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  4. Dee says:

    Greatest and truest article I have ever read!! I, also, experienced the good and very bad at dog parks with my well mannered, well trained companions and will never bring them again, for all the reasons you talk about. There are so very many other ways to provide your dog with exercise.

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  5. Susan says:

    Here in Baton Rouge we have businesses offering “socialized” day care for pets, allowing prescreened, non aggressive dogs to play together under constant supervision. I take my german shepherd once or twice a week and it has been great for him. It costs 15 or 20 bucks for a full day of play but so worth it!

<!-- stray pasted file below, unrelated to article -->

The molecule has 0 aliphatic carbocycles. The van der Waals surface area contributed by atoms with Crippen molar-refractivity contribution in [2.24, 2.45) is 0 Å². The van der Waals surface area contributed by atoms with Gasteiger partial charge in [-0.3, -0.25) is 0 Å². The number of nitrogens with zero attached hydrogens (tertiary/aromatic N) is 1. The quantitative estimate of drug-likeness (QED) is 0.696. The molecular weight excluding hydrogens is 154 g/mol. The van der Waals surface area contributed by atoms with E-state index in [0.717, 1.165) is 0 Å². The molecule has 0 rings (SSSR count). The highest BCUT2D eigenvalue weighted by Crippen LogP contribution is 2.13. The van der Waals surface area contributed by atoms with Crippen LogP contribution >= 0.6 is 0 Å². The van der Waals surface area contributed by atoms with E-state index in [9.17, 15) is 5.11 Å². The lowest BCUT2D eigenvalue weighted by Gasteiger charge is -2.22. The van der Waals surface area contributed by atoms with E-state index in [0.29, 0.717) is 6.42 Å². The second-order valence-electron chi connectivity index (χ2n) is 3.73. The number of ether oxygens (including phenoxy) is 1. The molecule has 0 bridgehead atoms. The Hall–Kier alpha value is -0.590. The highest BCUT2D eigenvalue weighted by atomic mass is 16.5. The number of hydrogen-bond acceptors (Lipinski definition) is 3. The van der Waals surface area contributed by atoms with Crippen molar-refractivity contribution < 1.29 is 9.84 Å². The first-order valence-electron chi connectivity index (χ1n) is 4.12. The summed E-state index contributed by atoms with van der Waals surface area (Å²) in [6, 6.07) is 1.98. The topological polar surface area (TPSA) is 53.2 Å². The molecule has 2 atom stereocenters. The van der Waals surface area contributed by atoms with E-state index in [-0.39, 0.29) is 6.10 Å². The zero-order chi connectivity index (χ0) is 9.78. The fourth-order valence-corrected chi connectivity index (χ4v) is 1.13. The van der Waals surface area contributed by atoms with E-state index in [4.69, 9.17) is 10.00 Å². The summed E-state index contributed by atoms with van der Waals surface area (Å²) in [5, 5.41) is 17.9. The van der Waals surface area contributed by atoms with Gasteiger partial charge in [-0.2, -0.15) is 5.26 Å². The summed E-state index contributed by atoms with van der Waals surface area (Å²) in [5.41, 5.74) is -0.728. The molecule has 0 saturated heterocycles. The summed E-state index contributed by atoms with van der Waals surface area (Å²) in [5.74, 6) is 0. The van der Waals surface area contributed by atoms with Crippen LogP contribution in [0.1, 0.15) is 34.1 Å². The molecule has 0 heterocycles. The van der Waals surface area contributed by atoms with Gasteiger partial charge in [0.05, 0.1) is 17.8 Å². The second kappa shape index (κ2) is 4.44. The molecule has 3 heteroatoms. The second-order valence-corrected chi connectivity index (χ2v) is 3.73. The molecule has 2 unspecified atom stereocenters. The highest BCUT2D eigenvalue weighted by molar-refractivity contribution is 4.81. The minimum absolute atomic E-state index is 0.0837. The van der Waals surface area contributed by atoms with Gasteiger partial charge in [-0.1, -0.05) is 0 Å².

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  6. Brian says:

    By no means am I an expert, but I think you should only take a breed of dog that is suited to your lifestyle… so if you have a dog that needs to run, and you don’t have the open space in the countryside for the dog to run freely and safely on your own property, then you need to be a runner and you need to train your dog to run with you. If you can not or will not take the appropriate amount of exercise with your dog, either opt for a less active breed, or find someone who can help you. For socializing, when I’m walking my puppy, I greet ever person I see walking a dog and ask them if their dog is “dog-friendly”. If so, I ask if they wouldn’t mind stopping to chat for a few minutes so that my puppy can get used to other dogs. If their dog is clearly not well trained enough to respond to the owner’s commands and is racing erratically around my puppy, I politely move on quite quickly. I tend to look for older dogs who couldn’t care less about puppies. I know other people take their dog to training classes for the main purpose of socialization. As I said, I’m definitely not an expert and I’m working this out as I go… it’s a full-time job in itself.